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Community and Q&A

Wall Furring Strip Termination at Roof with Roof Exterior Rigid Insulation

matthew25 | Posted in Green Building Techniques on

Hello GBA Community,

I am curious how people terminate their furring strips at the roof line when the roof itself has a thick amount of exterior rigid foam? See attached diagram. The red shaded screw is the detail I am talking about. Let’s assume you are using a raised heel truss of some kind, without rafter tails (for better air-sealing at the wall-to-roof transition). This would be similar to the “perfect wall” concept where the WRB and exterior insulation can wrap from the wall to the roof uninterrupted. Also, since we are talking about exterior foam on the roof we are obviously dealing with an unvented attic. The plan was to have rafter tails added after-the-fact to create the overhang and a concealed gutter (see second image). Just not sure how to adjust this to account for exterior insulation on the roof, or if it’s even possible.

 Normally, the furring strips can be fastened to studs or framing of some kind, but at the very top, depending on your thickness of roof foam, they don’t necessarily have anything to hold onto. The screws would just sink into the bed of foam on top of the roof. You could stop the furring strip at the top of the wall, instead of continuing up to the roof line, but then what do you fill that gap above your siding with? Maybe you can run the furring strip up to the roofline but just leave the uppermost portion unsupported?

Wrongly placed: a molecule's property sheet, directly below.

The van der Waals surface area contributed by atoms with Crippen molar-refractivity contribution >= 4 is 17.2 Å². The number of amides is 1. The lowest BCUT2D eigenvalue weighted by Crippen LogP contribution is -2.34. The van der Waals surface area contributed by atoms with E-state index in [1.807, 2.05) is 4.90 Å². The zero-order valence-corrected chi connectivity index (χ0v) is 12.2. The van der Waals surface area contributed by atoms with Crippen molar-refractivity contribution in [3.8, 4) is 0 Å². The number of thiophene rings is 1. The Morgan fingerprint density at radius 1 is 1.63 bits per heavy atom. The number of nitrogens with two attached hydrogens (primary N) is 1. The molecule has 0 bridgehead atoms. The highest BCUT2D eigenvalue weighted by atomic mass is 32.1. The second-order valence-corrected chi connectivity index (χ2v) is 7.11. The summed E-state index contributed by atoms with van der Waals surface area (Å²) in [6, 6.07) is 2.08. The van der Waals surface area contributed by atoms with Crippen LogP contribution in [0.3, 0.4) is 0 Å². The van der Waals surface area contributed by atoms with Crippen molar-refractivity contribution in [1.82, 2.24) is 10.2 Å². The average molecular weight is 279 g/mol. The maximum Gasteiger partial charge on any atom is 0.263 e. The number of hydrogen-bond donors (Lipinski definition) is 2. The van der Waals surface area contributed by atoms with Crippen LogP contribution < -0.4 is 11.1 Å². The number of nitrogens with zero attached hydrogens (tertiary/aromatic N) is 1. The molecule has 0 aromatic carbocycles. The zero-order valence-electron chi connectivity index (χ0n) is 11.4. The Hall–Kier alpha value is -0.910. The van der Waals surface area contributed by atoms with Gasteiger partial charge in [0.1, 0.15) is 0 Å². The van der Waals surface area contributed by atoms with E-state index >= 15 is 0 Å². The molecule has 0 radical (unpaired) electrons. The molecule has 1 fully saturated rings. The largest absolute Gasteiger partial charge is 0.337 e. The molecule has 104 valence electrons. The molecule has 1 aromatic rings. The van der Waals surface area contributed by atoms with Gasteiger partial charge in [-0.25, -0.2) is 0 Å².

I am probably missing something obvious here. Any help would be greatly appreciated!


Matthew – Zone 2

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  1. Expert Member


    A larger problem is how you are going to provide support for the rafter tails and roof overhang. I suspect once you figure that out a solution to the furring strips will become apparent.

    What you are proposing - both deep exterior foam and no continuous structure for the overhang - is probably the most difficult roof assembly I can think of. It might be worth reconsidering whether some compromise might be necessary to make it buildable.

    One related thought: I've never seen hidden gutters situated that far in from the eaves. Doesn't that sort of defeat their purpose when you are still going to have water dripping from the outboard portion of the roof?

  2. Jon_Harrod | | #2